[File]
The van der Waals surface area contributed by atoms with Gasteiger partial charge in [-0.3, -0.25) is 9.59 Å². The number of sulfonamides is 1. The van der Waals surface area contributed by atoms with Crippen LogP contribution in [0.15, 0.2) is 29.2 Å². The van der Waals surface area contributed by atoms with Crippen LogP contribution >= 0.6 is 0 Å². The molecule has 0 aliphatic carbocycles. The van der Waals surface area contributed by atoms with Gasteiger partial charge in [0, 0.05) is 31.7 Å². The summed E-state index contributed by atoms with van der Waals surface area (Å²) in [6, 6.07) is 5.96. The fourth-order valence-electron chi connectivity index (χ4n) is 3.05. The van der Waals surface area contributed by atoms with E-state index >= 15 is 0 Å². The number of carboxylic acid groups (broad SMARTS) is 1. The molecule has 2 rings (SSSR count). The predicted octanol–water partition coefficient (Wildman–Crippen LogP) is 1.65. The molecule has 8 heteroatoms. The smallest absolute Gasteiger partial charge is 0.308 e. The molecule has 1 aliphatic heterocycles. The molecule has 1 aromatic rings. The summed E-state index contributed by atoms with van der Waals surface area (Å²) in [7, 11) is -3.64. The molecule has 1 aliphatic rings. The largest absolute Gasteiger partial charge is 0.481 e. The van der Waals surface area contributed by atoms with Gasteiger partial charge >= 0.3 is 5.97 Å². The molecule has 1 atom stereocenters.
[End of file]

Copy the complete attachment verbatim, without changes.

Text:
The van der Waals surface area contributed by atoms with Gasteiger partial charge in [-0.3, -0.25) is 9.59 Å². The number of sulfonamides is 1. The van der Waals surface area contributed by atoms with Crippen LogP contribution in [0.15, 0.2) is 29.2 Å². The van der Waals surface area contributed by atoms with Crippen LogP contribution >= 0.6 is 0 Å². The molecule has 0 aliphatic carbocycles. The van der Waals surface area contributed by atoms with Gasteiger partial charge in [0, 0.05) is 31.7 Å². The summed E-state index contributed by atoms with van der Waals surface area (Å²) in [6, 6.07) is 5.96. The fourth-order valence-electron chi connectivity index (χ4n) is 3.05. The van der Waals surface area contributed by atoms with E-state index >= 15 is 0 Å². The number of carboxylic acid groups (broad SMARTS) is 1. The molecule has 2 rings (SSSR count). The predicted octanol–water partition coefficient (Wildman–Crippen LogP) is 1.65. The molecule has 8 heteroatoms. The smallest absolute Gasteiger partial charge is 0.308 e. The molecule has 1 aliphatic heterocycles. The molecule has 1 aromatic rings. The summed E-state index contributed by atoms with van der Waals surface area (Å²) in [7, 11) is -3.64. The molecule has 1 aliphatic rings. The largest absolute Gasteiger partial charge is 0.481 e. The van der Waals surface area contributed by atoms with Gasteiger partial charge >= 0.3 is 5.97 Å². The molecule has 1 atom stereocenters.